In Western countries the upper levels of reported air pollution exposure are relatively low, a fact that contributes to less confidence in results. However, in Asia the upper limits of pollutant exposure are much greater. Recently, a study of a cohort of 95,911 live births in Wuhan, China during 2011-2013 reported increases in the risk of preterm birth with each 5μg/m increase in PM 2.5 and PM 10 concentration in the ambient air. Increased preterm birth with each 100μg/m increase in carbon monoxide and 10μg/m in ozone concentration was also found. While it was not possible to determine exact times during pregnancy when exposures were most critical, the strongest risk for preterm birth for PM2.5, PM10 and carbon monoxide was in the second trimester while the highest risk for preterm birth associated with ozone was in the third trimester.
One of the most powerful studies indicating that air pollution is associated with preterm birth is research comparing birth outcomes for Utah mothers within and outside the Utah Valley before, during and after the closing of the Utah Valley Steel Mill. The mill was closed between August 1986 and September 1987. Mothers who were pregnant during the time of the mill closure were less likely to deliver preterm infants than those who were pregnant before or after the closure of the mill. This natural experiment is important as it helps to reduce concerns about confounding factors and exposure misclassification.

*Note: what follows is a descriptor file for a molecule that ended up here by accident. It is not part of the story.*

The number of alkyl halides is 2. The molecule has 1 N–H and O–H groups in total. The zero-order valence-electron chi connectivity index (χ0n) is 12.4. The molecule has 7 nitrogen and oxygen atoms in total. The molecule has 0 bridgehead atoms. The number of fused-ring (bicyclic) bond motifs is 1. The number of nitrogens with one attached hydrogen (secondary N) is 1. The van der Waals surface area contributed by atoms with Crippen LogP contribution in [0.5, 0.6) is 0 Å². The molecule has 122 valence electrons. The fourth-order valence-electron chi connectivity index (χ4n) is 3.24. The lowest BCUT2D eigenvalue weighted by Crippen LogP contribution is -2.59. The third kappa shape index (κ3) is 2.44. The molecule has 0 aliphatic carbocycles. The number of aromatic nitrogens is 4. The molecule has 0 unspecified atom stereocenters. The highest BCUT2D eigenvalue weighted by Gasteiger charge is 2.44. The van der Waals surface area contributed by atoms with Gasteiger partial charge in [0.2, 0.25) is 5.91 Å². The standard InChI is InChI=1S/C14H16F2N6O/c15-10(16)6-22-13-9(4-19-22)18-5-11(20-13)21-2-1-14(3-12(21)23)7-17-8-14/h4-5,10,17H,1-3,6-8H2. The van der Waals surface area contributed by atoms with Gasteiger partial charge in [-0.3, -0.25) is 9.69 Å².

Scientists at New York University estimate that the costs of preterm birth due to air pollution in the United States are $4.33 billion (based on 2010 data). They calculated that an estimated 3.32% or 15,808 of all preterm births are due to PM2.5 pollution. $760 million of the $4.33 billion is attributable to the cost of medical care. The Campion Fund is currently most active in two states, North Carolina and Utah and our interest was kindled regarding the cost of preterm births in these two states. In NC the preterm birth medical costs attributable to air pollution are $31.6 million and total costs are $181 million. The costs in Utah are lower but they are still considerable. The medical care costs are $4.65 million and total costs are $26.5 million.
It is thought that maternal exposure to fine particle air pollution causes placental inflammation and intrauterine inflammation as well as oxidative stress, blood coagulation, endothelial dysfunction and changed hemodynamic responses. All of these responses are recognized as playing a role in the initiation of preterm delivery. It is especially intriguing that scientists postulate that epigenetic processes may be involved. Epigenetics involve changes in gene expression by mechanisms that do not modify underlying DNA structure. These mechanisms are DNA methylation, histone modifications and expression of noncoding RNA. Published studies suggest that fine particle air pollution may trigger these mechanisms. Exploration of a connection between epigenetics and preterm birth has been the focus of recent studies using cord blood, placental and myometrial tissue. While these studies are not conclusive they suggest the need for future research. Animal models of preterm birth are not feasible because most animal species do not as a rule have spontaneous preterm births and furthermore, both placentation and parturition are different in non-human primates and rodents. Epigenetics provides mechanisms that effect pathways that could be changed or mitigated by air pollution leading to preterm birth. Studies designed to elucidate a link between epigenetics and air pollution could lead to new insights into the cause of preterm birth.